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Environmentalists Duel With Drillers Over Kansas Earthquake Legislation

Kansas Geological Survey
Saltwater injection wells, like this one in southeast Kansas, are the focus of proposed legislation aimed at reducing the earthquakes linked to them. The industry says targeted regulations in specific counties already address the issue.

Zack Pistora of the Kansas Sierra Club was worried about the number of earthquakes in the state and wanted to do something about it.

“Those earthquakes can cause damage to people’s homes, businesses, public buildings,” he said. “Right now there’s no recourse for those Kansans who get affected.”

So Pistora and a few others brought the issue to legislators. The result is several bills aimed at putting stricter regulations on the wells oil and gas producers use to inject wastewater back into the ground. The slate of bills makes changes to the public notice requirements for new wells and would create a fund to help pay for damage caused by the earthquakes tied to drilling.

“If we still have earthquakes caused by the industry,” Pistora said, “ the industry should be accountable for that.”

One of the bills would also put a statewide cap on the amount of wastewater that can be injected into the ground each day. On Thursday, that bill, HB2641, received a hearing before the House Water and Environment Committee.

Kansas regulators told legislators that a statewide cap isn’t necessary. They say the only injection wells linked directly to earthquakes are in Harper and Sumner counties, which already have caps in place.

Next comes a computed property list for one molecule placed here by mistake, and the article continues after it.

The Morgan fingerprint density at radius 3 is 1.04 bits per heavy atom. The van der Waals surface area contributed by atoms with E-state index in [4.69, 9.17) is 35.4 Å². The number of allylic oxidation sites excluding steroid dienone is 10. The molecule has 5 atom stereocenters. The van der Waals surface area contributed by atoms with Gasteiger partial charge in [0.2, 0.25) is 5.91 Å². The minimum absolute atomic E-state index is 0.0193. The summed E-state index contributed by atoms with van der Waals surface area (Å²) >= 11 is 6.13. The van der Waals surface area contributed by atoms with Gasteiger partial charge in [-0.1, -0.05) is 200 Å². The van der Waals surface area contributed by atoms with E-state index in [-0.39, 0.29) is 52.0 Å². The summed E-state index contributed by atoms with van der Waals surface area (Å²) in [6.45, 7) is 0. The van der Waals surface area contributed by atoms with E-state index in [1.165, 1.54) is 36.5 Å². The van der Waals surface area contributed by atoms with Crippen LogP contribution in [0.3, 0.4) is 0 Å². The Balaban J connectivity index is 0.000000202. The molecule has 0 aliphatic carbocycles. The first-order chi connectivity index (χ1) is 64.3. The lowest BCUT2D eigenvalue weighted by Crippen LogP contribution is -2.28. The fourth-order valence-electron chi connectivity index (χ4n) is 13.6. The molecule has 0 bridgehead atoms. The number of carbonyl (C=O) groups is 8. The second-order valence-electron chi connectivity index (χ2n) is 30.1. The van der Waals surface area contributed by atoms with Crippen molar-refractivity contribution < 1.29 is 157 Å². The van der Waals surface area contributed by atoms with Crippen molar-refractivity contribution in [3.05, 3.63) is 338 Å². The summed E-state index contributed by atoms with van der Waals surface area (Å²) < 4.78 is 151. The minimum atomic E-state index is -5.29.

Ryan Hoffman, director of the Kansas Corporation Commission Conservation Division, said scores of wells that would be impacted scattered across the state show no connection to increased earthquakes.

That’s why, the industry says, a statewide cap would hurt oil production without reducing earthquakes.

“All these bills are based on misleading and inaccurate data,” Ed Cross, the president of the Kansas Independent Oil and Gas Association, “that provide very little benefit but are an attempt to advance a political agenda.”

Meanwhile, Pistora says he hopes the bills will start a productive conversation, even if they don’t all get hearings this year.

Brian Grimmett, based at KMUW in Wichita, is a reporter focusing on the environment and energy for the Kansas News Service, a collaboration of KMUW, Kansas Public Radio, KCUR and High Plains Public Radio covering health, education and politics. Follow him on Twitter @briangrimmett. Kansas News Service stories and photos may be republished at no cost with proper attribution and a link back to the original post.

I seek to find and tell interesting stories about how our environment shapes and impacts us. Climate change is a growing threat to all Kansans, both urban and rural, and I want to inform people about what they can expect, how it will change their daily lives and the ways in which people, corporations and governments are working to adapt. I also seek to hold utility companies accountable for their policy and ratemaking decisions. Email me at grimmett@kmuw.org.
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